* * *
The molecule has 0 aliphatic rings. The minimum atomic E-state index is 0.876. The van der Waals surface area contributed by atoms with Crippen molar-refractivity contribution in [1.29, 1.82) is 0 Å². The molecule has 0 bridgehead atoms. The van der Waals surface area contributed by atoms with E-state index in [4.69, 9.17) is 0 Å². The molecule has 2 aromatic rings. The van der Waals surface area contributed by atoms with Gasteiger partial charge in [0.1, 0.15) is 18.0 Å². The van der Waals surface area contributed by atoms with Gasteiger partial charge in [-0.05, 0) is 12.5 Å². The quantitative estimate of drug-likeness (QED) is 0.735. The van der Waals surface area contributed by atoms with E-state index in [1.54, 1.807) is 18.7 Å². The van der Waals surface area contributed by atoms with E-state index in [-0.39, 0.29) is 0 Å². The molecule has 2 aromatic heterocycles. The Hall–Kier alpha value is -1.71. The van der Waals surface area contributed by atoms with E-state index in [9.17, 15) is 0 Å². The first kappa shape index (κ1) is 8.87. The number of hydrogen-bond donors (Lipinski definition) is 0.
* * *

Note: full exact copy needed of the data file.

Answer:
The molecule has 0 aliphatic rings. The minimum atomic E-state index is 0.876. The van der Waals surface area contributed by atoms with Crippen molar-refractivity contribution in [1.29, 1.82) is 0 Å². The molecule has 0 bridgehead atoms. The van der Waals surface area contributed by atoms with E-state index in [4.69, 9.17) is 0 Å². The molecule has 2 aromatic rings. The van der Waals surface area contributed by atoms with Gasteiger partial charge in [0.1, 0.15) is 18.0 Å². The van der Waals surface area contributed by atoms with Gasteiger partial charge in [-0.05, 0) is 12.5 Å². The quantitative estimate of drug-likeness (QED) is 0.735. The van der Waals surface area contributed by atoms with E-state index in [1.54, 1.807) is 18.7 Å². The van der Waals surface area contributed by atoms with E-state index in [-0.39, 0.29) is 0 Å². The molecule has 2 aromatic heterocycles. The Hall–Kier alpha value is -1.71. The van der Waals surface area contributed by atoms with E-state index in [9.17, 15) is 0 Å². The first kappa shape index (κ1) is 8.87. The number of hydrogen-bond donors (Lipinski definition) is 0.